For their part, the Annapolis Striders put on a fantastic event. Plenty of water and Gatorade stops, tons of volunteers, great swag, including an icy towel at the finish. I've got June 1, 2010 on my calendar to sign up for the 35th installment.
Saturday, August 29, 2009
Thursday, August 27, 2009
One of my Team in Training group mentioned this ride about a week before, so I put the word out to my Sunday riding group. Barry, his wife Lisa and another friend, Dan, were already planning to ride and they had room for one more. I was in!
We hit the road early and, after heavy traffic into the event, we were on our way by 9 am.
It's pretty easy to change terrain within an hour or two from home. In 90 minutes, we could be riding on flat-as-a-pancake eastern shore roads. Based on a conversation I had with another friend, I thought this was going to be pretty flat.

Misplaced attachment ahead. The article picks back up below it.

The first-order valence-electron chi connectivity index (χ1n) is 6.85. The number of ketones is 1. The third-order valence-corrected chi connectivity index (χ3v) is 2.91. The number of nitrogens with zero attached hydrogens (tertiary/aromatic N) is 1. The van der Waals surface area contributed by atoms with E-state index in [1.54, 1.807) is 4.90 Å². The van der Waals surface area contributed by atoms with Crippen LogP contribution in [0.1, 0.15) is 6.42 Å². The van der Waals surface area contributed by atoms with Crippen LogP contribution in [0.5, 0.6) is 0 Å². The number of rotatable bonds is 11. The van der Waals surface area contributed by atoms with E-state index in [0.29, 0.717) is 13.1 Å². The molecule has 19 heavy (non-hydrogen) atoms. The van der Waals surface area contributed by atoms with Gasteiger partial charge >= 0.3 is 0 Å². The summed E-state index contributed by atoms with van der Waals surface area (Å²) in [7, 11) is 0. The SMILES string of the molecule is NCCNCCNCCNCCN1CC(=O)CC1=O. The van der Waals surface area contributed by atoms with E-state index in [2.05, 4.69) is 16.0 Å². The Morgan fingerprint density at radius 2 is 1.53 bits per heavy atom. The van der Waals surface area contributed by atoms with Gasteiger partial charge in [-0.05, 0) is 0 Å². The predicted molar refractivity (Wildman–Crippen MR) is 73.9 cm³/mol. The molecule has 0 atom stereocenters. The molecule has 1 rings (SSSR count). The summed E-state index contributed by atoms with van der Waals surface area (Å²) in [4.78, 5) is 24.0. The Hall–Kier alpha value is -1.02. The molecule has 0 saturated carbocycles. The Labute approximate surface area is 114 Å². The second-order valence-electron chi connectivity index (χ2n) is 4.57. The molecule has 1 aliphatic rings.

Wrong! The hills were different than the local roads -- less steep, but longer climbs.
Though I was concerned about keeping up with the group, I felt great getting out there and alternated throughout the day with each of my three rider friends.
The course was very crowded with a record 4,000 riders for the three distances. At times, the most difficult part was dealing with some of the novice riders who didn't understand what "on your left!" meant. (Not kidding -- a couple actually were heard saying "why do they keep saying 'on your left'". Oy!)
The weather was just about perfect. Well, rain would been worse. The forecasted low 80's was only off by ten degrees. It got pretty brutal out there toward the end of the ride.